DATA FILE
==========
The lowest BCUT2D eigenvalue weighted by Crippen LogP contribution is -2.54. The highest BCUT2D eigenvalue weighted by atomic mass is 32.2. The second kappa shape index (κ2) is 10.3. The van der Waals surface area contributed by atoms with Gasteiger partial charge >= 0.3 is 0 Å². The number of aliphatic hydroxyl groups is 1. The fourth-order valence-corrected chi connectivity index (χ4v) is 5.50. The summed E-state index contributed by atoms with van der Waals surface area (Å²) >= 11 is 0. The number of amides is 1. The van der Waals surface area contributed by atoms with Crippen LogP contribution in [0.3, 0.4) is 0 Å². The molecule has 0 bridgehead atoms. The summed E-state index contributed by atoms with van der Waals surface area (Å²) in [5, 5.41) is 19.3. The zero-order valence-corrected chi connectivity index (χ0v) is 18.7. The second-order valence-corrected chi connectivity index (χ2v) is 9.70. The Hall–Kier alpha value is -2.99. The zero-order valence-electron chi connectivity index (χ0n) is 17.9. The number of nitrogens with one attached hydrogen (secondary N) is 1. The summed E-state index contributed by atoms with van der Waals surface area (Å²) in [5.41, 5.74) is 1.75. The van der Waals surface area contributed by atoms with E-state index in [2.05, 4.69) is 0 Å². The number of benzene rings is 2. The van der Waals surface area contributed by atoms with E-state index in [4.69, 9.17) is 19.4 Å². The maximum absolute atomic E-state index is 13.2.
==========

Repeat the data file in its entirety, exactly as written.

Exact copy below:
The lowest BCUT2D eigenvalue weighted by Crippen LogP contribution is -2.54. The highest BCUT2D eigenvalue weighted by atomic mass is 32.2. The second kappa shape index (κ2) is 10.3. The van der Waals surface area contributed by atoms with Gasteiger partial charge >= 0.3 is 0 Å². The number of aliphatic hydroxyl groups is 1. The fourth-order valence-corrected chi connectivity index (χ4v) is 5.50. The summed E-state index contributed by atoms with van der Waals surface area (Å²) >= 11 is 0. The number of amides is 1. The van der Waals surface area contributed by atoms with Crippen LogP contribution in [0.3, 0.4) is 0 Å². The molecule has 0 bridgehead atoms. The summed E-state index contributed by atoms with van der Waals surface area (Å²) in [5, 5.41) is 19.3. The zero-order valence-corrected chi connectivity index (χ0v) is 18.7. The second-order valence-corrected chi connectivity index (χ2v) is 9.70. The Hall–Kier alpha value is -2.99. The zero-order valence-electron chi connectivity index (χ0n) is 17.9. The number of nitrogens with one attached hydrogen (secondary N) is 1. The summed E-state index contributed by atoms with van der Waals surface area (Å²) in [5.41, 5.74) is 1.75. The van der Waals surface area contributed by atoms with E-state index in [2.05, 4.69) is 0 Å². The number of benzene rings is 2. The van der Waals surface area contributed by atoms with E-state index in [4.69, 9.17) is 19.4 Å². The maximum absolute atomic E-state index is 13.2.